Background: Subarachnoid hemorrhage secondary to rupture of an intracranial aneurysm (IA) is a devastating condition with high morbidity and mortality. Individuals with a positive family history of aneurysmal subarachnoid hemorrhage (aSAH) or IA can have an increased risk for aSAH or IA themselves. Screening is currently recommended in families with ≥2 affected first-degree relatives. We sought to assess the usefulness and cost-effectiveness of IA screening in individuals with a positive first-degree family history, relative to the number of family members affected.
Methods: We performed a systematic literature search using PubMed and Google Scholar and identified additional studies by reviewing reference lists. Only original studies and review papers were considered. We excluded genetic diseases associated with IA and studies with unclear data concerning the number of first-versus second-degree relatives affected.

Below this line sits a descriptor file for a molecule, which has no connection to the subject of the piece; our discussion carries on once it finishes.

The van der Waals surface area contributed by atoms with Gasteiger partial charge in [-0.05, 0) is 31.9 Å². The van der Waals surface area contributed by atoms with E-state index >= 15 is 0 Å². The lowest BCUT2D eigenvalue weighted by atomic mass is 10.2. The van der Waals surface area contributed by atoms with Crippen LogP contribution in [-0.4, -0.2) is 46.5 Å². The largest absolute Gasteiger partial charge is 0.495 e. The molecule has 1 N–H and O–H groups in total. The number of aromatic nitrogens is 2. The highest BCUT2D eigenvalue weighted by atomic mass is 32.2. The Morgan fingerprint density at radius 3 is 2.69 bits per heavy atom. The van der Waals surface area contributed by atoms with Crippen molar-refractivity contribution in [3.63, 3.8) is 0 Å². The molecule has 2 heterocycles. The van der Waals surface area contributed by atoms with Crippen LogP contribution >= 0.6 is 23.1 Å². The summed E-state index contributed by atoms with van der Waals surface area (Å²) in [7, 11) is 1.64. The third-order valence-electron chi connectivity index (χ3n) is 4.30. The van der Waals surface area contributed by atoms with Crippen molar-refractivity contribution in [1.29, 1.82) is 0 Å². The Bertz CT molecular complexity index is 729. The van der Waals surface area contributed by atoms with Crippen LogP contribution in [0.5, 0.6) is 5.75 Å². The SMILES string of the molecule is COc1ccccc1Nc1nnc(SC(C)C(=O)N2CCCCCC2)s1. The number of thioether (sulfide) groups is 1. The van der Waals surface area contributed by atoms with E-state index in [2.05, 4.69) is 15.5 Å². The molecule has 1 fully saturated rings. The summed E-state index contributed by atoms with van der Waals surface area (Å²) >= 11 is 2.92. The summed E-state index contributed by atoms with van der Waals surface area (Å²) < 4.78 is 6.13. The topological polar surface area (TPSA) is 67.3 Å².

Results: This review included 37 articles. Individuals with ≥2 affected first-degree relatives had a greater prevalence of IA (average 13.1% vs. 3% in the general population). Similarly, we found a greater prevalence of IA in individuals with ≥1 affected first-degree relative (average 4.8%, up to 19% in individuals with additional risk factors). The risk of aSAH also was increased in both categories. Recent studies stressed the importance of serial screening over time and suggested that such screening can be cost-effective in persons with only one first-degree relative with IA or aSAH.
Conclusions: While current guidelines do not recommend screening individuals with ≥1 first-degree relative affected, we found strong arguments in favor of this approach.
Keywords: Aneurysmal subarachnoid hemorrhage; Cost-effectiveness; Familial intracranial aneurysm; First-degree relatives; Psychological effects; Rupture risk; Screening; Serial screening.
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